Blessing Vessel: Reflection on a Broken Heart

Blessing Vessel: Reflection on a Broken Heart

Several years ago after the death of a dear friend, I experienced a "broken" heart--a pain in my heart that I was sure would never heal. The pain was so intense that I truly understood what it meant to have a broken heart. I felt like I had a huge hole in my heart, and I couldn't believe how painful that hole was. In addition to my own experience of a broken heart, I have worked with several grieving clients who talked about the pain in their hearts and we connected when I not only understood their pain but I could help them put words to their pain.

Last year it seemed that I experienced one loss after another and I wondered if the pain would ever end. I felt like each loss and transition re-opened the wound in my heart. One day, after feeling overwhelmed and defeated, I realized that I needed to refocus my attention from all that I felt I had lost and I started to remember my blessings. I needed a way to ritualize the blessings as part of my grief journey.

I decided I needed to find a vessel that would hold my blessings. And the vessel needed to represent me. My first thought was "I'll take on old jar and drop a stone or marble in it for each person and blessing I counted. "I don't know why but I found myself saying, "I'm not a used jar, a recycled container used for something else." I was feeling lost and worthless enough without placing my most cherished memories in an old jar!

I started to look for something else when I decided on a vase. I opened my cabinet and surveyed the variety of vases I had when once again I found myself "looking for a recycled, used item to represent me." My old vases wouldn't do.

For several months, whenever I went shopping, I would look at vases. I had an idea of what kind of vase I thought represented me. And I looked, and I looked, and I looked. I found some cheap vases that would do but this project had taken on meaning to me and I didn't want to just settle on something. One day while at a department store, I saw the "perfect vase." I realized that while I didn't want to settle for something cheap or recycled, I didn't want to have to take out an insurance policy on my blessings! The Waterford vase was beyond my limits!!!

I wasn't discouraged because I knew I would eventually find the vessel that would hold my most cherished memories and help mend my broken heart. I finally found the vase that I knew I wanted to hold my blessings. I wanted a vase that was etched with flowers but also translucent so my memories could be seen. I decided to use glass stones for my blessings. I chose a variety of colored stones to represent the colors of life. And then one by one, I named the blessings I could recall. It was important that each stone represented just one person or event. I continue to add to the vase each time I recall a memory or have a new experience.


You might be asking what this has to do with mending a broken heart? As I recalled people, events, opportunities and successes, my sadness was lightened because I realized that without that person, event or activity in my life, other opportunities would not have occurred. At times I cried at what was gone but I can look at this vase with my colorful blessings and find comfort in how rich my life has been and continues to be. It forced me to focus my attention on the goodness in my life, not on the pain of my losses.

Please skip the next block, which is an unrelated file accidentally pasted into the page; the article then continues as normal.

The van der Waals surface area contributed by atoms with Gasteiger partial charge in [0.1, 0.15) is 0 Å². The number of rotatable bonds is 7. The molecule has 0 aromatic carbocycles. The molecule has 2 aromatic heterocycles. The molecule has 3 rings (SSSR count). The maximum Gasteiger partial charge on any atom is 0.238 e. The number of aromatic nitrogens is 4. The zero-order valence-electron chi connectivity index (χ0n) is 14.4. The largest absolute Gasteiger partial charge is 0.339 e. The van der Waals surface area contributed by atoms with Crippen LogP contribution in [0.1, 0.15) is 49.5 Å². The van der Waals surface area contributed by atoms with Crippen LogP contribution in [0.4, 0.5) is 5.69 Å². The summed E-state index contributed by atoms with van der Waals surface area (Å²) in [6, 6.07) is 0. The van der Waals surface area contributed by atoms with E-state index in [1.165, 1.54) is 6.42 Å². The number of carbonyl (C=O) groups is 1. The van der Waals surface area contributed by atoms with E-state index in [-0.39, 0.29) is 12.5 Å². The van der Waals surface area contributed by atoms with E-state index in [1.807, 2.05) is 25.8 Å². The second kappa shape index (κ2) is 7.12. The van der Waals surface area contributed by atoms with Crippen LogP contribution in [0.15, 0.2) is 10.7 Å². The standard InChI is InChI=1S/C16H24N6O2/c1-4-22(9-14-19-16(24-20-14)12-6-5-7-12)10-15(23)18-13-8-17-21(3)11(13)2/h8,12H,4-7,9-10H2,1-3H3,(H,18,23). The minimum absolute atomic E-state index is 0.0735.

The vase isn't full yet because I know that I will continue to experience blessings in my life. And it also means that I will experience loss and pain. I know that my heart will be broken again if I am lucky enough to have people and events and opportunities as part of my life. But unlike before, this time I know that my broken heart will mend.

Recalling memories can be a way to help mend a broken heart. Perhaps an exercise like this one will be helpful, or you can use photographs, videos or story telling. For me, a part of mending my broken heart was to be able to forgive and to ask for forgiveness. With each memory, I asked for forgiveness for any hurt that I might have caused and I offered forgiveness for any unresolved issues that I remembered.

As I placed each of my blessings in my vase, I remembered how many people, events and situations have made me the person I am today. And each time I look at my vase, it reminds of this. It reminds me how deeply the people who I loved and still love most continue to live in my broken heart. The memories I hold in my heart will always be present. Our loved ones may not have had a choice about their dying, but I believe they never would have wanted to leave us with a broken heart.

The vase is a visual reminder for me on the days when I can’t remember the blessings. It sits on my dresser so I can see it every day. I am grateful for the many blessings that I have experienced even when my broken heart can’t due to my grief.

About the Author

C. Jan Borgman, MSW, LISW-S, FT is a Bereavement Specialist, Certified Celebrant and Consultant. She has over 25 years of bereavement related experience as a social worker, counselor, educator, presenter, manager, mentor and consultant. cjborgman1107@gmail.com

Apr 7th 2020 C. Jan Borgman, MSW, LISW-S, FT

Recent Posts

  • Children and Bereavement

    Children and Bereavement

    By Paulina Rael Jaramillo, M.A.Children have a built-in tendency to sense when something is wrong. L …
    Jul 22nd 2020 Paulina Rael Jaramillo, M.A.
  • Peace through Writing

    Peace through Writing

    During the 1950s, a lovely lady named Floss, witnessed a little girl with weight on her shoulders an …
    Jul 10th 2020 Molly Hanna Glidden
  • How Are Your Goodbyes?

    How Are Your Goodbyes?

    Goodbyes are necessary. How do you tend to say them? What usually comes upon your mind when saying g …
    Jun 17th 2020 Paul J. Moon